"I sit on the fence so much somedays that my ass cheeks have dents in them..."
I wrote this in an email, meaning it as a criticism of myself. Having thoroughly enjoyed the phrasing of it, I have stored it in the back of mind ever since. The thought reappeared the other night and I ruminated on it, understanding this time that it is not necessarily a bad thing to do.
The discussion turned to the dairy industry, and my one rant against a barista at a cafe that will remain nameless. I was angered by the fact that I was being charged an extra fifty cents for the substitution of soy for my dairy in the drink. His comment was that soy was more expensive. My retort was that not really, it's just not helped out by government subsidies: a claim that, truthfully, I have no proof of, but I spoke as if I did. (As a sidenote, this is, of course, how many ranters irritate me into not listening to them, if I don't like what I'm hearing.) I left the cafe that day feeling a bit ashamed of myself. That, I remember thinking, is not how I want to win this war. I do not like confrontations.
After sharing the first half of the above story with a fellow vegan, I was corrected. The dairy industry doesn't get money directly from the government, she pointed out, and I shut down. I back-pedalled slightly, but still pointed out that milk does not cost what it actually costs to produce it. And, actually, soy probably doesn't any more, either; even it is probably a victim to subsidies now, too, but I haven't researched that. I dropped the argument - which is more important to the point at hand - because I don't like confrontations. As much as an activist as I probably always will be, I hate to tell somebody that I disagree with them...and so I am a fence sitter.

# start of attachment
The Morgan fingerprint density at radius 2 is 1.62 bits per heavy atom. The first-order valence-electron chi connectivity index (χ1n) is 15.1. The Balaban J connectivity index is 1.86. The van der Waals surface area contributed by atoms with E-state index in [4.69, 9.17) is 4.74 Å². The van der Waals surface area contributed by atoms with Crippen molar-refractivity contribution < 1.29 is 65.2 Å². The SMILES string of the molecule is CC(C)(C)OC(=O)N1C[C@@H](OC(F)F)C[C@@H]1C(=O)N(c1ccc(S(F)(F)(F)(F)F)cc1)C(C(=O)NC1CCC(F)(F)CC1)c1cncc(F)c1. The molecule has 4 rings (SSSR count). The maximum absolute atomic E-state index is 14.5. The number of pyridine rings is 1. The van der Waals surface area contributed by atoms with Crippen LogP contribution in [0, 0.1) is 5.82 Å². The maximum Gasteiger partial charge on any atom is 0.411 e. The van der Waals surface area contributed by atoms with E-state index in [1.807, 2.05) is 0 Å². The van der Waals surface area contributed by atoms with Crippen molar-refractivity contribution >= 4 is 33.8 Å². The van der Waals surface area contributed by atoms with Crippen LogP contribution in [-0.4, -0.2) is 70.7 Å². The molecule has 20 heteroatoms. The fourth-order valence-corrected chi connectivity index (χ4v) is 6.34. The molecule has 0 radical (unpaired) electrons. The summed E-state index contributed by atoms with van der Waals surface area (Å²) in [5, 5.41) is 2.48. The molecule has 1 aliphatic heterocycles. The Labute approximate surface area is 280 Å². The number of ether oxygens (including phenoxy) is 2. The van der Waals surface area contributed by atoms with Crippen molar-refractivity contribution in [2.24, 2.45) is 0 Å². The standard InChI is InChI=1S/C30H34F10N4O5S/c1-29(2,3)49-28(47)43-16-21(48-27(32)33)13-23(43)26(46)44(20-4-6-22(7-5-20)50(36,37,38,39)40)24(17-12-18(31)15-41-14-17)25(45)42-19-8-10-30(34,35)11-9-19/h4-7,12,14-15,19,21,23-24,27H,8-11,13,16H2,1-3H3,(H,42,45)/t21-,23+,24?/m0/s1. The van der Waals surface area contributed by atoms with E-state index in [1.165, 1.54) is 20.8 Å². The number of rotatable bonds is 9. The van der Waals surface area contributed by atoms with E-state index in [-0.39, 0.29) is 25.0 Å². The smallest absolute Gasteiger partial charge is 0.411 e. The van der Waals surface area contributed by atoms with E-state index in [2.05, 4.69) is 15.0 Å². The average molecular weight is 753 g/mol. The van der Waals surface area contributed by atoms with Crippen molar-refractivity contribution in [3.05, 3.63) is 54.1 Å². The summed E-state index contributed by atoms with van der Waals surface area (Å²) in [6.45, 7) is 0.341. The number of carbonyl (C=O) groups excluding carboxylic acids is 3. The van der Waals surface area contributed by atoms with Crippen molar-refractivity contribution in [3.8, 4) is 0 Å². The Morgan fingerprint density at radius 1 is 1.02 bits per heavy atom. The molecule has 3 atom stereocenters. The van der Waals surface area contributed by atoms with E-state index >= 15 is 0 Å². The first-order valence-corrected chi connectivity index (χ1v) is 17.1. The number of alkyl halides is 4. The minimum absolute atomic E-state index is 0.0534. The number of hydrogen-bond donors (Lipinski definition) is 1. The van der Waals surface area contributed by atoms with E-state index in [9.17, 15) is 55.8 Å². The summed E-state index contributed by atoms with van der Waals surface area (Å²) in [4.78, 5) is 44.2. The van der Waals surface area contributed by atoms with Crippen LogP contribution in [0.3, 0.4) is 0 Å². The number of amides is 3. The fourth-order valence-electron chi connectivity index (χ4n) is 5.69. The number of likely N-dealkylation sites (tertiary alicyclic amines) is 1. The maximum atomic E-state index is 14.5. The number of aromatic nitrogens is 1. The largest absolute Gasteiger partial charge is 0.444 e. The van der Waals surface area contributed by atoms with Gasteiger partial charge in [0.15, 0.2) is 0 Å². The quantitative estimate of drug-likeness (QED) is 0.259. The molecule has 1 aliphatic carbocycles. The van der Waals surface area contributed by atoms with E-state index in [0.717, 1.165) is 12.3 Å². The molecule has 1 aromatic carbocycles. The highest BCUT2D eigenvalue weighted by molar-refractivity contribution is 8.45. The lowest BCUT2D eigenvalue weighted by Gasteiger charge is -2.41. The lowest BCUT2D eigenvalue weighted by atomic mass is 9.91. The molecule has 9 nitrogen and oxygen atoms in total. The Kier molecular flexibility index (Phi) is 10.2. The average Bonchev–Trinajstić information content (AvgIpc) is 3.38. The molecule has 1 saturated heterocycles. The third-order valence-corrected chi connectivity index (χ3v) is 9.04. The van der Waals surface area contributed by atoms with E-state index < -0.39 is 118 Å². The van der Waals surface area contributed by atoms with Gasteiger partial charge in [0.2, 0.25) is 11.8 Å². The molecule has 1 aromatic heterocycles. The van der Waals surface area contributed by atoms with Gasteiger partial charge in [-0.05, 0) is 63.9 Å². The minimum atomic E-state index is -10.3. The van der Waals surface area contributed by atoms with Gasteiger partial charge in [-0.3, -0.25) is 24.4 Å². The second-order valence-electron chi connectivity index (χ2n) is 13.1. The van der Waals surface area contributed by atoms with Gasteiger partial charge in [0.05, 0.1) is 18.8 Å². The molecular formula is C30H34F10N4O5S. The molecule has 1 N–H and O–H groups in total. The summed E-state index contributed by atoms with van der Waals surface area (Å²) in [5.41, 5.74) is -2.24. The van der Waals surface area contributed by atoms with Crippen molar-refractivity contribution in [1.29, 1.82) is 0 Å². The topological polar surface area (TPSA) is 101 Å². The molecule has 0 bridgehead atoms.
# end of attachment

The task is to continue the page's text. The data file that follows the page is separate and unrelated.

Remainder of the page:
But, that's not a bad thing. I don't think that the argument will actually be won through confrontations. This is not a civil war, this is a change in ideology. And, like success, the best changes are the ones that take longer to come. I believe that, in the long haul, Grass Roots projects are more effective than corporate marketting, and change from within will last longer than change from without. And, so, it's a good thing that I sit on the fence, looking at both sides, trying to mediate between the two.
Perhaps, though, I should gain more of a backbone to my arguments... That will come, ... when I'm ready to be a stubborn ox.
Alas, that is not me. I am change. I do not wish to wake up suddenly one day and say, "that's me. That's who I am." And from that moment on, stop questioning myself, pushing myself forward, reflecting on both sides of the argument to get a deeper understanding of the world. When we stop changing, we stop growing. Life is not about 'finding' ourselves, but CREATING ourselves. So, I sit on the fence so that I can use parts from both sides to be the person that I am at this time.
This song came on while these thoughts were uploading from my mind to the computer. I found it fitting, if you don't, keep reading. One day, you'll understand enough of who I am to understand why Corb Lund is appropriate for my rant on Fence Sitting...
Corb Lund - This Is My Prairie